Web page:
the trafficking of dGRIP to postsynaptic sites suggest that Evi
might have a role not solely in transporting Wnts, but also in traf-
ficking components associated with Wnt pathways.
Although this study identifies a pre- and postsynaptic role for
Evi, it is clear that the roles are not completely independent.
For example, we found that restoring Evi levels only in the motor-
neurons of evi mutants was sufficient for a complete rescue of
the ghost bouton phenotype and resulted in a partial rescue in
the number of nuclear DFz2C spots. These results were sur-
prising given that in the absence of postsynaptic Evi, dGRIP
does not traffic normally and thus interferes with postsynaptic
Wnt signaling. A potential explanation is that the transferred
presynaptic Evi can partially compensate for the lack of Evi in
the postsynaptic cell.
In conclusion, our studies identify a mechanism by which the
Wnt-1/Wg signal is transmitted across the synapse, through
the use of an Evi vesicle, and find an additional cell-autonomous
role of Evi in Wnt-receiving cells, the synaptic recruitment of
dGRIP, which functions in transporting the signal to the muscle
Flies were reared in standard Drosophila media at 25?C unless otherwise
stated. (See Supplemental Experimental Procedures for fly strains.) RNAi
crosses and controls were performed at 29?C. The wgtsflies were tested at
the restrictive temperature (25?C).
Third instar larvae were dissected in Ca2++-free saline and fixed in either 4%
paraformaldehyde or non-alcoholic Bouin’s fixative (see Supplemental Exper-
imental Procedures for antibodies and Hoechst conditions).
Confocal images were acquired using a Zeiss Pascal Confocal Microscope.
Preparations from different genotypes were processed simultaneously and
imaged using identical confocal acquisition parameters. Fluorescence signal
intensity was quantified by volumetric measurements of confocal stacks using
Volocity 4.0 Software (see Supplemental Experimental Procedures). Measure-
ments were taken from muscles 6 and 7, abdominal segment 3. A Student’s
t test was performed for pair-wise comparisons between each genotype and
controls. Error bars in the histograms represent mean ± standard error of the
mean (SEM), where *** = p < 0.0001; ** = p < 0.001; * = p < 0.05.
Schneider-2 Cell Cultures
Schneider-2 (S2) cells were transfected as described in Supplemental Exper-
imental Procedures. For Evi-GFP transfer experiments, pAc-Evi-EGFP
(Bartscherer et al., 2006) transfected S2 cells were washed 24 hr after trans-
fection and mixed with pAc-mCherry transfected S2 cells. For cotransfection
experiments we used pAc-Wg (Bartscherer et al., 2006), pAc-Evi-EGFP, pAc-
rCD2-RFP, and pAc-DFz2-myc (Mathew et al., 2005). Cells were then grown
for 24–48 hr and processed for immunocytochemistry.
Live imaging of transfected S2 cells and body wall muscles was performed
using an Improvision Spinning Disk confocal microscope as described in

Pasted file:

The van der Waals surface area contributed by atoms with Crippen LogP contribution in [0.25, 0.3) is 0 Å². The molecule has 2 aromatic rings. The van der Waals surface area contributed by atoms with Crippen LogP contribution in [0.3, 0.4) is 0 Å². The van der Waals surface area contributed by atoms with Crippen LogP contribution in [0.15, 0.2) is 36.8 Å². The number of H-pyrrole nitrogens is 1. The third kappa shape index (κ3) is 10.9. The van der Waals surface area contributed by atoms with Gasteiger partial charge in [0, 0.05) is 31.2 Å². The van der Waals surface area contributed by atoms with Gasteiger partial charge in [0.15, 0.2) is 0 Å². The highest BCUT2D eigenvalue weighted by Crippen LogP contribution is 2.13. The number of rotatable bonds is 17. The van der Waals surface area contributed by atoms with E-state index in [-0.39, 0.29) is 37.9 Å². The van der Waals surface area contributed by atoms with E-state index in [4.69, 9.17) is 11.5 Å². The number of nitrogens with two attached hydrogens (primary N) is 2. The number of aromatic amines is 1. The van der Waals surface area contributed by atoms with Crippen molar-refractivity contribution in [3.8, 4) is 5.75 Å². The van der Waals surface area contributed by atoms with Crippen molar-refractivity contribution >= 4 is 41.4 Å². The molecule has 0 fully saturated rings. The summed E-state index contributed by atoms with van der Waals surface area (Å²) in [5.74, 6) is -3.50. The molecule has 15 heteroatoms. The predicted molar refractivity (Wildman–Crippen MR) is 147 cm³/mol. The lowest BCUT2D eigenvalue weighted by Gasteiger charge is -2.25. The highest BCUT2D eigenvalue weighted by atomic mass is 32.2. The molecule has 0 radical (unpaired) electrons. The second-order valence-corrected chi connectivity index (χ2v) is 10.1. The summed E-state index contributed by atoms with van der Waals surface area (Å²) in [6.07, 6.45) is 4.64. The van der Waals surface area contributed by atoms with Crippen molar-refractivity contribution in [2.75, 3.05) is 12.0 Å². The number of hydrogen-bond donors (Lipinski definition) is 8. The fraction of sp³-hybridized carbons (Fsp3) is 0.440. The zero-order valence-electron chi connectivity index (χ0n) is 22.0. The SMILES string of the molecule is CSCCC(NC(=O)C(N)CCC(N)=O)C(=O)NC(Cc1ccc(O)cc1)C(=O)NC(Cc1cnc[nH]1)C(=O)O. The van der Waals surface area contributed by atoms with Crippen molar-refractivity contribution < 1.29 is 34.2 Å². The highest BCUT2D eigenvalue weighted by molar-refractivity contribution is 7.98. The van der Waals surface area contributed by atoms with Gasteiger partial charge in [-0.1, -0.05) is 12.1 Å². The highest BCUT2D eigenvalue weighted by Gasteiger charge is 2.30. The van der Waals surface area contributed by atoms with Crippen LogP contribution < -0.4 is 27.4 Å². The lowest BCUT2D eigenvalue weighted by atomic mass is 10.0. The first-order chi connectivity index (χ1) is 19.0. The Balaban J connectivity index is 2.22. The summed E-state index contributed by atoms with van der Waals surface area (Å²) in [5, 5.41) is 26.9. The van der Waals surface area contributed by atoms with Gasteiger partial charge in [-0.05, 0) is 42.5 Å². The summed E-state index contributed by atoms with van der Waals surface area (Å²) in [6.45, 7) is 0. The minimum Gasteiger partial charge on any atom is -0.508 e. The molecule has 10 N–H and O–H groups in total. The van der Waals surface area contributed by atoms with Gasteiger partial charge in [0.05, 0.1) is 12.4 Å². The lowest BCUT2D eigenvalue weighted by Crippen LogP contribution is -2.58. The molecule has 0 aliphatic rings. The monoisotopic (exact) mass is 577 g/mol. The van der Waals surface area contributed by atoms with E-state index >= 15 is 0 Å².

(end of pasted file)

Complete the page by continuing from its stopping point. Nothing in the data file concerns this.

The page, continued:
Supplemental Experimental Procedures.
tion of Evi in S2 cells and the culture medium, transfected cells were washed
were harvested for immunoblotting (Supplemental Experimental Procedures).
For the pre-embedding technique, third instar body wall muscles were fixed
and incubated with anti-Evi-Nex (1:100) or anti-GFP (1:300) followed by anti-
rabbit IgG-1.4 nm nanogold (1:50; Nanoprobes) and intensification using HQ
silver reagents (Nanoprobes). The EM Internalization assay was performed
as above, except that 1.4 nm nanogold secondary antibody was used after
permeabilization. For the post-embedding technique, samples were fixed
and then embedded in LR White resin followed by antibody staining on grids
with secondaries conjugated to 18 nm gold (1:75; Jackson). Transmission
electron microscopy analysis was performed as described by Torroja et al.
(1999). See Supplemental Experimental Procedures for further details.
Supplemental Data include Supplemental Experimental Procedures, five
figures, four movies, and a video summary and can be found with this article
online at http://www.cell.com/supplemental/S0092-8674(09)01047-2.
We thank Drs. Marc Freeman, Michael Francis, and Motojiro Yoshihara as well
as members of the Budnik lab for helpful comments and critical discussion on
the manuscript. We especially thank John Nunnari for great help with immu-
noelectron microscopy, Yuly Fuentes for providing the images with UAS-
LacZ-NLS, and Dr. Sean Speese for help with the qPCR. We also thank
Dr. Michael Boutros for providing the evi2and Evi-EGFP fly lines as well as
the Evi-EGFP and Wg plasmids for studies in S2 cells. This work was sup-
ported by NIH grant RO1 MH070000 to V.B. Core resources supported by
the Diabetes Endocrinology Research Center grant DK32520 were also
used. This paper is dedicated to Susan Cumberledge (3/5/1956–7/28/2008).
Cell 139, 393–404, October 16, 2009 ª2009 Elsevier Inc. 403
Received: March 9, 2009
Revised: June 3, 2009
Accepted: July 31, 2009
Published: October 15, 2009